31 August 2011

Nuba In Peril

The country of Sudan recently broke into two nations, a predominantly Muslim and Arabic language speaking north and a predominantly animist/Christian population with more cultural similarity to sub-Saharan Africa in the newly formed nation of South Sudan.

This didn't leave rump Sudan in the North without ongoing ethnic conflicts. Ethnic affilates with the main Northern population have carried out genocidal campaigns in the part of Western Sudan called Darfur against a population that is substantial (probably on the order of 40% of the population), but a minority, in the region, which makes the simple expedient of granting the region autonomy a less helpful solution.

There is also a pocket of ethnically South Sudan-like peoples in the South Kordofan province which include the Nuba Mountains whose adjective, Nubian, has historically been applied to black South Sudanese people generally.

From the point of view of lingustics, prehistory and anthropology, the Nuba Mountains are among the places in the world, bar none. The Nuba Mountains are home to multiple waves of small populations of relict peoples who have retreated there and retained their languages and to some extent their cultures and traditions as well when invading populations have routed them or forced them to submit culturally in the lowlands of the region.

The oldest layer of the palmpiset that is the Nuba Mountains are the Kordofan language speaking peoples. The Kordofan languages are the Northernmost, Easternmost and quite possibly the most archaic form of the Niger-Congo languages that are dominant in West Africa, on of which, Bantu, spread across Africa in the Bantu expansion, replacing indigenous languages across sub-Saharan Africa in the process.

Understanding the many languages spoken in the Nuba Mountains is critical to understanding the historical roots of the Niger-Congo languages and their likely past geographical expanse, and the historical roots of subsequent Chadic, Nilo-Saharan and Afro-Asiatic languages that have all intersected in the region. The cultural preservation of their language also makes the oral histories, traditions, legends and religious practices of these peoples likely to be closer to their ancient forms that those peoples immersed in more recent intrusive languages and cultures like Arabic speaking Islamic peoples whose cultural ties are traceable to 7th century Arabia rather than the Sahel, Chad Basin and Upper Nile basin.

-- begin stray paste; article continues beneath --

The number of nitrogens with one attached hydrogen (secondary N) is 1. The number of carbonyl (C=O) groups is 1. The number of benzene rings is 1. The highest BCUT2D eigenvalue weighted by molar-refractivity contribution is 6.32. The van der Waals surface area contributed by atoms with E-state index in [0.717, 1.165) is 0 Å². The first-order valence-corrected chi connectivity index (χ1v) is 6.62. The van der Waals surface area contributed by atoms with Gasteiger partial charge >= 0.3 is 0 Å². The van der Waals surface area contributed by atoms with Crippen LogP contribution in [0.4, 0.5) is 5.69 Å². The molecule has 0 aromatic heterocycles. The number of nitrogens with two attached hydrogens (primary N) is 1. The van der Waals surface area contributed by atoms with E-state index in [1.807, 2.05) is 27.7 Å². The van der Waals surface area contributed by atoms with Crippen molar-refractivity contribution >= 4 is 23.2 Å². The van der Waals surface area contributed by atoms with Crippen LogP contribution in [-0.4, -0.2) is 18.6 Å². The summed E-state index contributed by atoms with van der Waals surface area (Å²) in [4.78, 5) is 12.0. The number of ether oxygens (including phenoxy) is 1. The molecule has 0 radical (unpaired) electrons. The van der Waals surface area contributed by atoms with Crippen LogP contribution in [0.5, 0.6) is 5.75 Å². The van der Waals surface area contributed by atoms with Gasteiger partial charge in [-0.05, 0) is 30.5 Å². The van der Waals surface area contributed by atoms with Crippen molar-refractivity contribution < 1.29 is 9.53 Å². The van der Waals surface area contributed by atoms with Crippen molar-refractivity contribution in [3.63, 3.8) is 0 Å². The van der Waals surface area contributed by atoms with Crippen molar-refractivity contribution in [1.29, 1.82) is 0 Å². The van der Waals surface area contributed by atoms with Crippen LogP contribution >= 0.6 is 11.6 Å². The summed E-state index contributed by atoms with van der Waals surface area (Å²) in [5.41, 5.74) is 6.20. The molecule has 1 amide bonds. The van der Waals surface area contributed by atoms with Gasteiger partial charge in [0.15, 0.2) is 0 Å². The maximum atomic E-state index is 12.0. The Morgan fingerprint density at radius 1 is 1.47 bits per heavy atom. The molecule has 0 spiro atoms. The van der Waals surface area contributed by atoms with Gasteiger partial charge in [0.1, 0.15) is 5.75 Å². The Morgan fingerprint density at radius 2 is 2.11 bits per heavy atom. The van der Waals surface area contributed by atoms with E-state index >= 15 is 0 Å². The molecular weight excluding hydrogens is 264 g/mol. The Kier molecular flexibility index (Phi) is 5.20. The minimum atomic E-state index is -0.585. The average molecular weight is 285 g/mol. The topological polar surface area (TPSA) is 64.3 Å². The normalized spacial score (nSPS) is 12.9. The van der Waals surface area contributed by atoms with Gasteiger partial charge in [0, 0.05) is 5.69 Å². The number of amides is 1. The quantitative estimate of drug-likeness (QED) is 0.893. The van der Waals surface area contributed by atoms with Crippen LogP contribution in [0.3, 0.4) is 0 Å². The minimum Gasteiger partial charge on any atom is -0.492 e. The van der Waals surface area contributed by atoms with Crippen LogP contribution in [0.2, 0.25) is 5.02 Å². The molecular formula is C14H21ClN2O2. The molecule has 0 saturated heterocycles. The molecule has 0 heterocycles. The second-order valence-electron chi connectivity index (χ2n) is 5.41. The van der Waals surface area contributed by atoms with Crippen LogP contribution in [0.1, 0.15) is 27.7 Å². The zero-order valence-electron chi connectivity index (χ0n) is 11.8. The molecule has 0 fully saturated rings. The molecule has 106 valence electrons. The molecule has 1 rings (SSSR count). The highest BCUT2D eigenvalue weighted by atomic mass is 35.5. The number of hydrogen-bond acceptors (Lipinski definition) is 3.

Those vital human traditions are in grave peril because the military of rump Sudan, in an indiscriminate effort to punish the people of Southern Kordofan for their South Sudanese political sentiments and support of its rebellion are currently dropping more or less random bombs from planes into populated areas with no military targets, killing people going to market, in their homes, filling water from wells and so on. Many of the dead are women and children. Planes roar overhead many times a day and bombs drop out of the sky for no apparent particular reason for particular bombings.

Appeals have been made to the United Nations, but a world weary with global financial meltdown, mass starvation in Somolia, detentes reached over South Sudanese independence and reductions in violence in Darfur, the Arab Spring including ongoing military struggles in Syria and Libya, and more, are having trouble hearing the cries from Nuba for action as well.


Anonymous said...

Just one correction: the Nubians are associated with the South of Egypt (the current de facto head of state in Egypt is a Nubian) and the far north of Sudan. Meroƫ, which was the capital of the ancient Nubian Kingdom of Kush is north of Khartoum.

Andrew Oh-Willeke said...

Thanks for the insight.